Good reviews on Broadway, who needs them? Apparently, everyone. Good or bad critical buzz can still make or break a production, even when it's funded to the tune of $65 million.
News reports this week claim that 'Spider-Man: Turn Off The Dark' just isn't doing great business.
Critics are swearing that the beleaguered musical now has no chance of recouping its cost on Broadway, never mind earning a profit.
The costs of the technical marvel started sky rocketing early on but director and co-author Julie Taymor wasn't going to let a thing like bother her, when you recall that 'Lion King' has taken in more than $4 billion at the global box office, and its still up and running
But it's estimated that $1.1 million to $1.2 million is an accurate estimate of Spider-man's weekly running costs.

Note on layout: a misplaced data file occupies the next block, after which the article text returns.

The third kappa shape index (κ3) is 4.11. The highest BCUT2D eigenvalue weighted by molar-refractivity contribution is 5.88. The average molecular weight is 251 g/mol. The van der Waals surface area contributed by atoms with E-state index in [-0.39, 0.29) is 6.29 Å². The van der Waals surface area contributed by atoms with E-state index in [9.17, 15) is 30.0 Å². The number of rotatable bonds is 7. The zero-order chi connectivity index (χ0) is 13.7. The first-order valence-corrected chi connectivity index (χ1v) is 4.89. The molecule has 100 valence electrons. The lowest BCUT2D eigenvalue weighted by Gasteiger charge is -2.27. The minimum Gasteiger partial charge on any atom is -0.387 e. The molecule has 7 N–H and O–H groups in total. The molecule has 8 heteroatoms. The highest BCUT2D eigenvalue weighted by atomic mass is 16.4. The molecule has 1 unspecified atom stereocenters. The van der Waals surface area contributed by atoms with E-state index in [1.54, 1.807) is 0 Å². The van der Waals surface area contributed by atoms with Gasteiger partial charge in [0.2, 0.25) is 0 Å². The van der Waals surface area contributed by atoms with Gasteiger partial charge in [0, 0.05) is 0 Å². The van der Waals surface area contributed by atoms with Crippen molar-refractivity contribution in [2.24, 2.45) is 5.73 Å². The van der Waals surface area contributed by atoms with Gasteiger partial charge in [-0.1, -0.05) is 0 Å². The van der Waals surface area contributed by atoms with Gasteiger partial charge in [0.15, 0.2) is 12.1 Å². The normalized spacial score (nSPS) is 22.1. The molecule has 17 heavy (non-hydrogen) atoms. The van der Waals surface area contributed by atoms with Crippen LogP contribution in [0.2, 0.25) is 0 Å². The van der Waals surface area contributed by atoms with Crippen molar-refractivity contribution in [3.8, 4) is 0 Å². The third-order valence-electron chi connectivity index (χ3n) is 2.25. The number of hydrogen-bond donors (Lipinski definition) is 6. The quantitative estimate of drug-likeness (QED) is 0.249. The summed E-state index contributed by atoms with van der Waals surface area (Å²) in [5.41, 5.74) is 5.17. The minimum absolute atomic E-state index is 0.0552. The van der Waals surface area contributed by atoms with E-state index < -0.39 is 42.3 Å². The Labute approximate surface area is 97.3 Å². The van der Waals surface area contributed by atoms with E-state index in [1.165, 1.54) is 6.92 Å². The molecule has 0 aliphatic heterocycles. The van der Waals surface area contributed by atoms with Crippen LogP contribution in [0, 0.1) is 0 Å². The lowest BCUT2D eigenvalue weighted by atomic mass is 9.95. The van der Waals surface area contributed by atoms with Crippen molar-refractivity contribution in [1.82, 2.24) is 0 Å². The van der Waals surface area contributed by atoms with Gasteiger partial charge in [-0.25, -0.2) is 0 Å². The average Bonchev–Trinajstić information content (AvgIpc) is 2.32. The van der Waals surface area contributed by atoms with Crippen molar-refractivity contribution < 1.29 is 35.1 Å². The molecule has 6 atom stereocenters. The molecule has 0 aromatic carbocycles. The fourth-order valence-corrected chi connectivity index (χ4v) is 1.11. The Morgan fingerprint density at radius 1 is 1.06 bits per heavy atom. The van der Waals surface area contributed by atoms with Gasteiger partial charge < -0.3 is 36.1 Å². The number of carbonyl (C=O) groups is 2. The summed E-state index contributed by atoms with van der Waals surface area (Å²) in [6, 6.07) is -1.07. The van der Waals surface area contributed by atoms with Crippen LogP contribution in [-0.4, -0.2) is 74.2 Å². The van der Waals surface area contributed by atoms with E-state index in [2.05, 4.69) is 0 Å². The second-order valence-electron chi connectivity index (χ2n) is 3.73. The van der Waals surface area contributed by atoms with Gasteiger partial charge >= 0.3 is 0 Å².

According to figures released each week by the Broadway League, the show has been taking in $1.4 million, or about 75 percent of its potential sales.
But to be a sure fire hit, the show needs to sell every seat in the 1,930-seat Foxwoods Theatre at every performance - and that's juts not happening.
After operating $1.1 million in running costs are subtracted from the weekly operating costs, the producers net 160,000 per week.
But then forty percent of that goes to the creative team (and others) leaving about $100,000 for divvying up among the investors.
At that rate the show will have to run for 650 weeks - or 12-plus years - before finally turning a profit.
Original Irish Jack-o-Lanterns were truly terrifying and made of turnips